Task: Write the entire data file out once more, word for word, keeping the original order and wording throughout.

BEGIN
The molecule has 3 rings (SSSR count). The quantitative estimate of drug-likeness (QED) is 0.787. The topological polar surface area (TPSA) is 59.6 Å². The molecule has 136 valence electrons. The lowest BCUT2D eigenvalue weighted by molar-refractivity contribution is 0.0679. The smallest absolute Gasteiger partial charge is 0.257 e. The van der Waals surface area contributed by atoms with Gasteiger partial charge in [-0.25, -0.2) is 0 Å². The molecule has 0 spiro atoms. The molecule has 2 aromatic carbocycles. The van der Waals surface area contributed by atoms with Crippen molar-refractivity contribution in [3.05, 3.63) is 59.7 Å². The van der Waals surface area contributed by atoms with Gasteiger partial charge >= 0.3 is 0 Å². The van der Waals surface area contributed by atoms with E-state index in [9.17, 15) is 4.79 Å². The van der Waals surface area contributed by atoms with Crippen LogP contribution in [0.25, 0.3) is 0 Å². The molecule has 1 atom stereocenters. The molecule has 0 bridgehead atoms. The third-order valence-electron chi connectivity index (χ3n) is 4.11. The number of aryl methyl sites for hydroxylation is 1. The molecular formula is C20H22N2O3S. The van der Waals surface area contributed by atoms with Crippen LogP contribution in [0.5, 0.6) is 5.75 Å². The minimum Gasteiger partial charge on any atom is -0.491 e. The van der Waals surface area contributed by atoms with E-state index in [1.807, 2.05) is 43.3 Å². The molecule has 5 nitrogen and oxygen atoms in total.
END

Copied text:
The molecule has 3 rings (SSSR count). The quantitative estimate of drug-likeness (QED) is 0.787. The topological polar surface area (TPSA) is 59.6 Å². The molecule has 136 valence electrons. The lowest BCUT2D eigenvalue weighted by molar-refractivity contribution is 0.0679. The smallest absolute Gasteiger partial charge is 0.257 e. The van der Waals surface area contributed by atoms with Gasteiger partial charge in [-0.25, -0.2) is 0 Å². The molecule has 0 spiro atoms. The molecule has 2 aromatic carbocycles. The van der Waals surface area contributed by atoms with Crippen molar-refractivity contribution in [3.05, 3.63) is 59.7 Å². The van der Waals surface area contributed by atoms with Gasteiger partial charge >= 0.3 is 0 Å². The van der Waals surface area contributed by atoms with E-state index in [9.17, 15) is 4.79 Å². The van der Waals surface area contributed by atoms with Crippen LogP contribution in [0.25, 0.3) is 0 Å². The molecule has 1 atom stereocenters. The molecule has 0 bridgehead atoms. The third-order valence-electron chi connectivity index (χ3n) is 4.11. The number of aryl methyl sites for hydroxylation is 1. The molecular formula is C20H22N2O3S. The van der Waals surface area contributed by atoms with Crippen LogP contribution in [0.5, 0.6) is 5.75 Å². The minimum Gasteiger partial charge on any atom is -0.491 e. The van der Waals surface area contributed by atoms with E-state index in [1.807, 2.05) is 43.3 Å². The molecule has 5 nitrogen and oxygen atoms in total.